I believe what Jesus said represents a mandate for the church--to show compassion to the needy and destitute among us (not just the ones somewhere far away in a foreign country). General William Booth, the founder of the Salvation Army, said, “When you preach a sermon to a hungry man, make sure you wrap that sermon in a sandwich.”

 

Just a few years ago the Lord drove this need deep into my heart--the need to minister to those who were desperate for help and who had no resources to turn to. Our church is in Quezon City, a suburb of Manila, and there are literally thousands of street children and beggars all around. So to reach out to them we formed a Compassion Ministry to feed the hungry on the streets of Manila, especially the children. Last Christmas, for two weeks every day we set out a long table in front of our church building on the main highway where I had seen the sea of faces on CNN years before. We strung up a banner that invited everyone to come for a good meal. This ministry generated so much attention that the President of the Philippines came to see me in my office to thank us for ministering to the street children. We also have a medical and dental ministry that treats not only the poor in our church but those in the city who are in need. The attorneys in our congregation provide free legal advice to those who cannot afford a lawyer. Recently one of the attorneys was able to have a 13 year-old boy, who had been framed for rape but was innocent, freed from jail where he had been for over a month. As a result, he, his parents, and brothers and sisters became Christians and now attend our church. Hallelujah!

 

We have seen amazing things happen since we began to “wrap the gospel in a sandwich.” Our main goal is simply to help those in need, but when people discover the Jesus who asked us to help them, many of them embrace Him as their Savior. No pastor or church can feed all the hungry, treat all the sick, or visit all the prisoners in jail. But we can reach some, and we should. Ministry to the poor and destitute is a mark of a significant church.  We have recently built Hope General Hospital (6 stories with 120 beds), staffed with Christian doctors, nurses and medical personnel.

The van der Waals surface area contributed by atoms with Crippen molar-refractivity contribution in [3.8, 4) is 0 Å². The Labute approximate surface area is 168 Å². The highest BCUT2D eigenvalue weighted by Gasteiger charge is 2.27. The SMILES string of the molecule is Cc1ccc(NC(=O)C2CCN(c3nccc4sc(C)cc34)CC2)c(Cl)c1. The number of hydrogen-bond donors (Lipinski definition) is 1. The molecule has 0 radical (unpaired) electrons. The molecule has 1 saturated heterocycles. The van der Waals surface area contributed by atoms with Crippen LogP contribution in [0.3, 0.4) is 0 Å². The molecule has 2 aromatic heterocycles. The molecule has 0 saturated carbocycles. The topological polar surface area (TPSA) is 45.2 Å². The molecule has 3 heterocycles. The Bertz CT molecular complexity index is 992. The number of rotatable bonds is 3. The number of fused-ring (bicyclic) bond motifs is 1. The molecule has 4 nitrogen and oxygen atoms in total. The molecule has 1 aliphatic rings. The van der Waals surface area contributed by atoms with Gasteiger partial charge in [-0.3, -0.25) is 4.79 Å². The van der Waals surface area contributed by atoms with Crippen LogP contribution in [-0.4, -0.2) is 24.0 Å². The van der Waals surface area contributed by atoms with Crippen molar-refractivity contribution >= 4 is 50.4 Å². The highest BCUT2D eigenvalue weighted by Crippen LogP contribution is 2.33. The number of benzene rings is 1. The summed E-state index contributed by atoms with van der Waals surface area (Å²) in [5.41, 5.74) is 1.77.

Build Relationships Through Cell Groups

 

The fourth priority for every significant church is the building of relationships--and we believe the best way to do that is through cell groups. It is through relationships formed in cell groups that people become empowered for ministry. In Hebrews 10:24-25 we are told to consider how to “spur one another on toward love and good deeds.” We are admonished not to give up meeting together but to encourage one another--and I assume that means by meeting together often.

 

Church growth expert Carl George tells us that people come to church for many reasons but they stay for one reason: Relationships. Our desire, and our experience, is that our cell groups will function as a place for developing new leaders; a means for broadening our leadership base. To grow taller, we must grow broader and deeper at the base; we must train servant leaders who form the foundation for growth. Today we have 2,700 cell groups in the church. They meet in the market place, on university campuses, in high schools, in sky scrapers, in trial courts, the Supreme Court, in Congress, in the Senate, and on the grounds of the Malacanang palace--not to mention in multitudes of homes throughout our area. Think of the relationships that can be built in 2,700 small groups of people meeting together!